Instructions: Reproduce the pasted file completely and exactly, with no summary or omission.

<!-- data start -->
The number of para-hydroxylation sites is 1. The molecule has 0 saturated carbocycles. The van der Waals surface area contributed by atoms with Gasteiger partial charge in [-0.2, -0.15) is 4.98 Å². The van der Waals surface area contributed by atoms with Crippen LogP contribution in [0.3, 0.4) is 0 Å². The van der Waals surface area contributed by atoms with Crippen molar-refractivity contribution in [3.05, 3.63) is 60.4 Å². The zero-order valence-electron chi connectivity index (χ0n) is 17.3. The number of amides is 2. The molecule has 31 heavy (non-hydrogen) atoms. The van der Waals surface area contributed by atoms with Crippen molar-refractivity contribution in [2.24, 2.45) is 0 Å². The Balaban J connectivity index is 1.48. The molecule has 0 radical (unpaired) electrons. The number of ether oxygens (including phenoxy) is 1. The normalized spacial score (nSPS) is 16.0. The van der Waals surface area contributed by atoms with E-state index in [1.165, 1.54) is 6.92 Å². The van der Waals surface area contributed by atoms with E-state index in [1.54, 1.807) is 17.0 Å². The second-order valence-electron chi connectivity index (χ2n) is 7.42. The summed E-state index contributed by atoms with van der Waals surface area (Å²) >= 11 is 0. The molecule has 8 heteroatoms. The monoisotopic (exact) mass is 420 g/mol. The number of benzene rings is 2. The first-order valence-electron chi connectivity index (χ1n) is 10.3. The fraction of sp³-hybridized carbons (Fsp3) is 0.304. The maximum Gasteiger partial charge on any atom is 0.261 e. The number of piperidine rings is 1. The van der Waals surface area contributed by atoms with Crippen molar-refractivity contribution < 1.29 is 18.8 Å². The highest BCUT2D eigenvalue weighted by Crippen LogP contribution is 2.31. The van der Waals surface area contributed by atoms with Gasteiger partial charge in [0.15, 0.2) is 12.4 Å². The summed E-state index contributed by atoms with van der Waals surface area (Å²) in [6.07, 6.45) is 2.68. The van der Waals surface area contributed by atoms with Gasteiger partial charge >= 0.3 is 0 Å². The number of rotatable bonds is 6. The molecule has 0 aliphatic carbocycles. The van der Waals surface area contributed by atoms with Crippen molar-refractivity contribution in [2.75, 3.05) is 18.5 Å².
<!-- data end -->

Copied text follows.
The number of para-hydroxylation sites is 1. The molecule has 0 saturated carbocycles. The van der Waals surface area contributed by atoms with Gasteiger partial charge in [-0.2, -0.15) is 4.98 Å². The van der Waals surface area contributed by atoms with Crippen LogP contribution in [0.3, 0.4) is 0 Å². The van der Waals surface area contributed by atoms with Crippen molar-refractivity contribution in [3.05, 3.63) is 60.4 Å². The zero-order valence-electron chi connectivity index (χ0n) is 17.3. The number of amides is 2. The molecule has 31 heavy (non-hydrogen) atoms. The van der Waals surface area contributed by atoms with Crippen molar-refractivity contribution in [2.24, 2.45) is 0 Å². The Balaban J connectivity index is 1.48. The molecule has 0 radical (unpaired) electrons. The number of ether oxygens (including phenoxy) is 1. The normalized spacial score (nSPS) is 16.0. The van der Waals surface area contributed by atoms with E-state index in [1.165, 1.54) is 6.92 Å². The van der Waals surface area contributed by atoms with E-state index in [1.54, 1.807) is 17.0 Å². The second-order valence-electron chi connectivity index (χ2n) is 7.42. The summed E-state index contributed by atoms with van der Waals surface area (Å²) >= 11 is 0. The molecule has 8 heteroatoms. The monoisotopic (exact) mass is 420 g/mol. The number of benzene rings is 2. The first-order valence-electron chi connectivity index (χ1n) is 10.3. The fraction of sp³-hybridized carbons (Fsp3) is 0.304. The maximum Gasteiger partial charge on any atom is 0.261 e. The number of piperidine rings is 1. The van der Waals surface area contributed by atoms with Crippen molar-refractivity contribution < 1.29 is 18.8 Å². The highest BCUT2D eigenvalue weighted by Crippen LogP contribution is 2.31. The van der Waals surface area contributed by atoms with Gasteiger partial charge in [0.15, 0.2) is 12.4 Å². The summed E-state index contributed by atoms with van der Waals surface area (Å²) in [6.07, 6.45) is 2.68. The van der Waals surface area contributed by atoms with Gasteiger partial charge >= 0.3 is 0 Å². The number of rotatable bonds is 6. The molecule has 0 aliphatic carbocycles. The van der Waals surface area contributed by atoms with Crippen molar-refractivity contribution in [2.75, 3.05) is 18.5 Å².